Addendum: The PAS Blog mentioned in the comments section below indicates that the there are plans for the entire hoard to be acquired by the State and put on display in the new Museum of Somerset. See If so, it will be a loss for collectors but seeing the pot and its contents together will certainly be gain for Somerset museum goers. The blog also has an interesting preliminary breakdown of the hoard's contents. It again suggests that ancient coins did "travel" and that it is wrong to assume a coin was found where it was made.

Wednesday, July 7, 2010

Modern Art Displaces Italian Historic Preservation

Michael Kimmelman writes in the New York Times how Italy has invested heavily in a new museum for modern art as its cultural icons from the past slowly decay into dust. See

His article takes Italy to task for its lack of foresight and points out that lack of funding and long-range planning threatens not only Italy's historic structures but the prospects for its new museum for modern art as well.

Once again one wonders why American archaeologists are pressing the Italian cultural establishment to claim Greek and Roman coins as its cultural patrimony. Collectors in Italy, the rest of the EU and the United States are already displaying, publishing and conserving ancient coins struck in Italy, and all without the government funding that is so difficult to come by these days.

Monday, July 5, 2010

So Much for Cooperation: Greek Cypriots Let Suspected Russian Spy Escape

It has been suggested that the US State Department and US law enforcement should be keen to support broad declarations of foreign ownership over cultural goods as a quid pro quo for assistance in other areas. If so, US Government officials may want to think twice before going to the mat for Cyprus after that country let an accused Russian spy escape custody. See

Russia has strong political and economic links to Cyprus. These were apparently stronger than any "good will" that may have been generated by the 2007 renewal of the MOU with Cyprus and its extention to common artifacts like coins.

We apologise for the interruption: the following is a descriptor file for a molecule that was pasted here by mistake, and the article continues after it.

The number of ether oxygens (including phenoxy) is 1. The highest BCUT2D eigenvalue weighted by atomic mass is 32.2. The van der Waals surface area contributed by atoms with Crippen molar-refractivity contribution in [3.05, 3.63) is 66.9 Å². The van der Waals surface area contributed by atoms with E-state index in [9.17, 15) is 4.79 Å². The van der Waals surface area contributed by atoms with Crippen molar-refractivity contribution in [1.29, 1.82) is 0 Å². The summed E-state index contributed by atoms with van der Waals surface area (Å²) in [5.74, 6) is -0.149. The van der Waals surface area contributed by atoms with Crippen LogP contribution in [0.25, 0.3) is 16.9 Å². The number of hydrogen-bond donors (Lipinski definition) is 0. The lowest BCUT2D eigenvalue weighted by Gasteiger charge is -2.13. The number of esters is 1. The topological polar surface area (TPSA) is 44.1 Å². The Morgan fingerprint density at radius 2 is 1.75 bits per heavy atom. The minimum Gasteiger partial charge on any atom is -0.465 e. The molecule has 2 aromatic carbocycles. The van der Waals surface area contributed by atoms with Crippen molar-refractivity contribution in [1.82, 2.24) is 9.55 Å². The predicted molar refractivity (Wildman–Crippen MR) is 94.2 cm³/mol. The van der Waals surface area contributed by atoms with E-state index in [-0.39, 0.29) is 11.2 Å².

Saturday, July 3, 2010

Happy July 4th

July 4th is our Independence Day here in the United States. This year American coin collectors can again celebrate their continued ability to import unprovenanced ancient coins that are also widely collected in Europe and elsewhere. Yet, efforts by the archaeological establishment and cultural bureaucrats both here and abroad have already limited our ability to collect Cypriot and Chinese coins. And, despite almost 2000 comments from concerned coin collectors during the extremely short period allowed for public comment on the renewal of the Italian MOU, there is a real danger that discriminatory restrictions may very well be placed on the thousands of Americans who collect Greek and Roman coins that were struck in Italy well before July 4, 2011, our 235th year of Freedom.

So, for us American coin collectors the State Department Bureau of Educational and Cultural Affairs bureaucracy has become in many ways our "King George." Certainly, ECA is high- handed. It acts secretly, even refusing to divulge whether new restrictions on coins will be considered in the context of the Italian renewal. It stonewalls members of Congress seeking information that is to be release under statute. And, in its motion to dismiss in the pending ACCG customs "test case," it has even argued that its decisions are unreviewable in Court.

Hopefully, checks on such actions will ultimately come from the political appointees at State, the Courts or from the Congress. Perhaps, the freedom to collect coins is not one of the greatest of our freedoms, but certainly how government responds to concerns about fair process goes to whether our national leaders truly respect the Spirit of July, 4, 1776.

China has Adopted a New Auction Law

The PRC has adopted a new auction law. See

The growth of sales of cultural relics within China and the effort to reclaim cultural property from abroad again suggests that nationalist ideology not protection of archaeology is the driving force behind Chinese cultural policy. Sure, some peasants have been executed for tomb robbing, but it remains to be seen whether the new law's provision about the presentation of ownership certificates for art that is being auctioned will have any real effect.